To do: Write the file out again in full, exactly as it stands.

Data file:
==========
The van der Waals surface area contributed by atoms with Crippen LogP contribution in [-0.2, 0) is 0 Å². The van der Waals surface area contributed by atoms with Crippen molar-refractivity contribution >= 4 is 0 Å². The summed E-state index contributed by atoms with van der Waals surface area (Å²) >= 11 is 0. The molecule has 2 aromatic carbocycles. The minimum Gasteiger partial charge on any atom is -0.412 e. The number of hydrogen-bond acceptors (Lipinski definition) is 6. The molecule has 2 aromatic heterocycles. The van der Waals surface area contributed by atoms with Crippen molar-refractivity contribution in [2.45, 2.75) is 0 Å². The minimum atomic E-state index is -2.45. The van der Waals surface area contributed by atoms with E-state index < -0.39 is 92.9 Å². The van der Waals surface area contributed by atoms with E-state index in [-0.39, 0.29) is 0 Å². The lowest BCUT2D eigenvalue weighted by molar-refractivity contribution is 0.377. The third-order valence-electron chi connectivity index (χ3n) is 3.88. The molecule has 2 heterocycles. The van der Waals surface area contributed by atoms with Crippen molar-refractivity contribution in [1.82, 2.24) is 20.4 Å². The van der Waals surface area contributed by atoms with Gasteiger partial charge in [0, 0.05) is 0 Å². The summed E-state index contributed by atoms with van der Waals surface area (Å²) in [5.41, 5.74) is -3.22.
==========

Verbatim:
The van der Waals surface area contributed by atoms with Crippen LogP contribution in [-0.2, 0) is 0 Å². The van der Waals surface area contributed by atoms with Crippen molar-refractivity contribution >= 4 is 0 Å². The summed E-state index contributed by atoms with van der Waals surface area (Å²) >= 11 is 0. The molecule has 2 aromatic carbocycles. The minimum Gasteiger partial charge on any atom is -0.412 e. The number of hydrogen-bond acceptors (Lipinski definition) is 6. The molecule has 2 aromatic heterocycles. The van der Waals surface area contributed by atoms with Crippen molar-refractivity contribution in [2.45, 2.75) is 0 Å². The minimum atomic E-state index is -2.45. The van der Waals surface area contributed by atoms with E-state index < -0.39 is 92.9 Å². The van der Waals surface area contributed by atoms with E-state index in [-0.39, 0.29) is 0 Å². The lowest BCUT2D eigenvalue weighted by molar-refractivity contribution is 0.377. The third-order valence-electron chi connectivity index (χ3n) is 3.88. The molecule has 2 heterocycles. The van der Waals surface area contributed by atoms with Crippen molar-refractivity contribution in [1.82, 2.24) is 20.4 Å². The van der Waals surface area contributed by atoms with Gasteiger partial charge in [0, 0.05) is 0 Å². The summed E-state index contributed by atoms with van der Waals surface area (Å²) in [5.41, 5.74) is -3.22.